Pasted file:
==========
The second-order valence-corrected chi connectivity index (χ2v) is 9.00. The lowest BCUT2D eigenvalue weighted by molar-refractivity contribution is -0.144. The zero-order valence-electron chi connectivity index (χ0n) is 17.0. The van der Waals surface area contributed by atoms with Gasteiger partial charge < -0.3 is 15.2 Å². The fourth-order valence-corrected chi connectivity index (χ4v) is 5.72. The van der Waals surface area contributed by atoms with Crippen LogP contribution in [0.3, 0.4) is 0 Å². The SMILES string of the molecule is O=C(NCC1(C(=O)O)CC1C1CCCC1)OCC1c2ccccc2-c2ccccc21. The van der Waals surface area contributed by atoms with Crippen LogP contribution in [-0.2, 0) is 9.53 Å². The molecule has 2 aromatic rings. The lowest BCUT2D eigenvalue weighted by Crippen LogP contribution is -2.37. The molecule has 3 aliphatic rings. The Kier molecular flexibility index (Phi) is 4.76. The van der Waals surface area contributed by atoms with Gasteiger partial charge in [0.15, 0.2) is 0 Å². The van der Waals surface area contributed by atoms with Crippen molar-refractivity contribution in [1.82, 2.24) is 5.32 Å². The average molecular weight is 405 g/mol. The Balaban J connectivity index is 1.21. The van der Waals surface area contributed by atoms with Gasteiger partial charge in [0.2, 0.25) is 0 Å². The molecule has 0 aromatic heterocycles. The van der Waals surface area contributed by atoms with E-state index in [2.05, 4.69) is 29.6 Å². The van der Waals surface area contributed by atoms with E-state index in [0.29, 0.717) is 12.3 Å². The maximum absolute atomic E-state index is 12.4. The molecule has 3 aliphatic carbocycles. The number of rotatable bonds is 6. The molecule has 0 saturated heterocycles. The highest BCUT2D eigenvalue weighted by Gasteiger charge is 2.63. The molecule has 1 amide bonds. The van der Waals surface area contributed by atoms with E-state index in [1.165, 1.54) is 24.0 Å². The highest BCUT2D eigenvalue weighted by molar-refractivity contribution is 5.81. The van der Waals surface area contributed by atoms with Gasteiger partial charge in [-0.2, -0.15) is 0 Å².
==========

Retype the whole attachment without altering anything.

The second-order valence-corrected chi connectivity index (χ2v) is 9.00. The lowest BCUT2D eigenvalue weighted by molar-refractivity contribution is -0.144. The zero-order valence-electron chi connectivity index (χ0n) is 17.0. The van der Waals surface area contributed by atoms with Gasteiger partial charge < -0.3 is 15.2 Å². The fourth-order valence-corrected chi connectivity index (χ4v) is 5.72. The van der Waals surface area contributed by atoms with Crippen LogP contribution in [0.3, 0.4) is 0 Å². The SMILES string of the molecule is O=C(NCC1(C(=O)O)CC1C1CCCC1)OCC1c2ccccc2-c2ccccc21. The van der Waals surface area contributed by atoms with Crippen LogP contribution in [-0.2, 0) is 9.53 Å². The molecule has 2 aromatic rings. The lowest BCUT2D eigenvalue weighted by Crippen LogP contribution is -2.37. The molecule has 3 aliphatic rings. The Kier molecular flexibility index (Phi) is 4.76. The van der Waals surface area contributed by atoms with Gasteiger partial charge in [0.15, 0.2) is 0 Å². The van der Waals surface area contributed by atoms with Crippen molar-refractivity contribution in [1.82, 2.24) is 5.32 Å². The average molecular weight is 405 g/mol. The Balaban J connectivity index is 1.21. The van der Waals surface area contributed by atoms with Gasteiger partial charge in [0.2, 0.25) is 0 Å². The molecule has 0 aromatic heterocycles. The van der Waals surface area contributed by atoms with E-state index in [2.05, 4.69) is 29.6 Å². The van der Waals surface area contributed by atoms with E-state index in [0.29, 0.717) is 12.3 Å². The maximum absolute atomic E-state index is 12.4. The molecule has 3 aliphatic carbocycles. The number of rotatable bonds is 6. The molecule has 0 saturated heterocycles. The highest BCUT2D eigenvalue weighted by Gasteiger charge is 2.63. The molecule has 1 amide bonds. The van der Waals surface area contributed by atoms with E-state index in [1.165, 1.54) is 24.0 Å². The highest BCUT2D eigenvalue weighted by molar-refractivity contribution is 5.81. The van der Waals surface area contributed by atoms with Gasteiger partial charge in [-0.2, -0.15) is 0 Å².